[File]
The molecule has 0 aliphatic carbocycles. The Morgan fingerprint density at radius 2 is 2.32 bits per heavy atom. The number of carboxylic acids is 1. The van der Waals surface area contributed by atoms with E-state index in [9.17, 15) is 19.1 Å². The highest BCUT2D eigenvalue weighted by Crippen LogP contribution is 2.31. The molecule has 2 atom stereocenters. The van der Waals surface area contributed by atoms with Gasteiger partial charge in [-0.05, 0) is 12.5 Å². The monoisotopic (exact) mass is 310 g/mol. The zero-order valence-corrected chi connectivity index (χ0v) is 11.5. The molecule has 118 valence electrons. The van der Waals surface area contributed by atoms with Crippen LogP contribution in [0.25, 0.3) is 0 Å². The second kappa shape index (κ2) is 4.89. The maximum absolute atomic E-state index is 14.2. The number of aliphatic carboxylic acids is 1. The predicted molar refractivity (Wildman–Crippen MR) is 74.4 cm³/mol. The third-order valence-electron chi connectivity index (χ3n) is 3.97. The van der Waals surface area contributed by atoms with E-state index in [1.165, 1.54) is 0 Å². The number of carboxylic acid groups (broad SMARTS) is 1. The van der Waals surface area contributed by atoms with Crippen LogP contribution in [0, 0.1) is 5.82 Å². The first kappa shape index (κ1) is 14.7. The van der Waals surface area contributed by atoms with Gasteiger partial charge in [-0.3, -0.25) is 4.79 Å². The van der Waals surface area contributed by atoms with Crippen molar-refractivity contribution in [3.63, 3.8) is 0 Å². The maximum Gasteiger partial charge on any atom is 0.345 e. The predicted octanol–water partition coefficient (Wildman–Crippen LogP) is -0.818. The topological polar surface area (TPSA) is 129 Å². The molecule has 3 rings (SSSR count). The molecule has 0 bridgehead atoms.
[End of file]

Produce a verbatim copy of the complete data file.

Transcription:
The molecule has 0 aliphatic carbocycles. The Morgan fingerprint density at radius 2 is 2.32 bits per heavy atom. The number of carboxylic acids is 1. The van der Waals surface area contributed by atoms with E-state index in [9.17, 15) is 19.1 Å². The highest BCUT2D eigenvalue weighted by Crippen LogP contribution is 2.31. The molecule has 2 atom stereocenters. The van der Waals surface area contributed by atoms with Gasteiger partial charge in [-0.05, 0) is 12.5 Å². The monoisotopic (exact) mass is 310 g/mol. The zero-order valence-corrected chi connectivity index (χ0v) is 11.5. The molecule has 118 valence electrons. The van der Waals surface area contributed by atoms with Crippen LogP contribution in [0.25, 0.3) is 0 Å². The second kappa shape index (κ2) is 4.89. The maximum absolute atomic E-state index is 14.2. The number of aliphatic carboxylic acids is 1. The predicted molar refractivity (Wildman–Crippen MR) is 74.4 cm³/mol. The third-order valence-electron chi connectivity index (χ3n) is 3.97. The van der Waals surface area contributed by atoms with E-state index in [1.165, 1.54) is 0 Å². The number of carboxylic acid groups (broad SMARTS) is 1. The van der Waals surface area contributed by atoms with Crippen LogP contribution in [0, 0.1) is 5.82 Å². The first kappa shape index (κ1) is 14.7. The van der Waals surface area contributed by atoms with Gasteiger partial charge in [-0.3, -0.25) is 4.79 Å². The van der Waals surface area contributed by atoms with Crippen molar-refractivity contribution in [3.63, 3.8) is 0 Å². The maximum Gasteiger partial charge on any atom is 0.345 e. The predicted octanol–water partition coefficient (Wildman–Crippen LogP) is -0.818. The topological polar surface area (TPSA) is 129 Å². The molecule has 3 rings (SSSR count). The molecule has 0 bridgehead atoms.